A Legal Challenge to the Inwood Rezoning

Protesters at hearings earlier this year on the Inwood rezoning. (Photo by Abigail Savitch-Lew via City Limits)

Inwood residents, activists and some politicians this week filed suit challenging the city’s process for evaluating the impact of the northern Manhattan neighborhood’s rezoning and requesting that the City Council’s August approval of the rezoning be overturned, reports Sadef Ali Kully in City Limits. “Specifically,” he writes, “the challenge contends the Inwood rezoning’s environmental impact study missed important factors such as the impact on preferential rent leases, racial displacement, and minority- and women-owned businesses.” Critics of the plan also state that the city “failed to take a hard look at critical and likely impacts” of rezoning, including such things as the impact on the community of the closure of the local library, which will be temporarily replaced by a mobile unit until a new library is completed.

More than a dozen plaintiffs, including community organizations like Northern Manhattan is Not for Sale held a press conference outside the steps of the Manhattan Supreme Court. The were joined by Rep. Adriano Espaillat and state Sen.-elect Robert Jackson.

“We feel very strongly that the Inwood rezoning will result in the massive displacement of working class people in northern Manhattan,” said Espaillat. “It will further contribute to segregating this city along income lines. And mandatory inclusionary zoning contributes to that zoning and so this lawsuit is based on the concept that people of color and working class people will be disportionately displaced by building high towers in a neighborhood.” Mandatory inclusionary zoning is a policy adopted by the de Blasio administration that requires developers who take advantage of new density created by rezonings set aside a number of income-targeted apartments. Critics say the income levels of those units are out of step with neighborhood needs.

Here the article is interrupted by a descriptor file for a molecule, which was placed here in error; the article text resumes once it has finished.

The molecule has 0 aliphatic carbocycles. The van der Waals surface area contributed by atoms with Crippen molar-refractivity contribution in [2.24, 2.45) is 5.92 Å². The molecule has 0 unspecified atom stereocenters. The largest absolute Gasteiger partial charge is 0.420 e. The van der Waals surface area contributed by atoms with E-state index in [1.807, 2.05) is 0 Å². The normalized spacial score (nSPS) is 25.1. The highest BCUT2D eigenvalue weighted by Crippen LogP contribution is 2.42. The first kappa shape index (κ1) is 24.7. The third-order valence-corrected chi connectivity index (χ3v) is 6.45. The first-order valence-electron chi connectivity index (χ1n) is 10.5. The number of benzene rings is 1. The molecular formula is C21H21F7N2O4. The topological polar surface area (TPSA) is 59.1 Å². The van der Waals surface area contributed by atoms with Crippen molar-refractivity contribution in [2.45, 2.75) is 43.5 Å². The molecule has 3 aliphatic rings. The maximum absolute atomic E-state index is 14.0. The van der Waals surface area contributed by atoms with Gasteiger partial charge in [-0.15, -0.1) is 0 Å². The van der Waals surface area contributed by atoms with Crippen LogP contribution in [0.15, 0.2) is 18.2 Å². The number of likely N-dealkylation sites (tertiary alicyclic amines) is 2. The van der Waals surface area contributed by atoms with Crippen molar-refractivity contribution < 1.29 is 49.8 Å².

Espaillat said that the rezoning’s impact on over 12,000 preferential rent leases in Washington Heights and Inwood (including the displacement in nearby neighborhoods extending all the way to Marble Hill) were never even considered as part of the environmental study. “The mayor complains and other people complain that our school system is one of the most segregated school system in the country that is happening because neighborhoods are segregated across ethnic and income lines,” he said.

Go to City Limits to read why one small business owner and plaintiff, Ivan Young, worries that rezoning will boost real estate taxes, which in turn will be passed on to businesses in the form of higher rents. Development, reports City Limits, already appears to be taking off.

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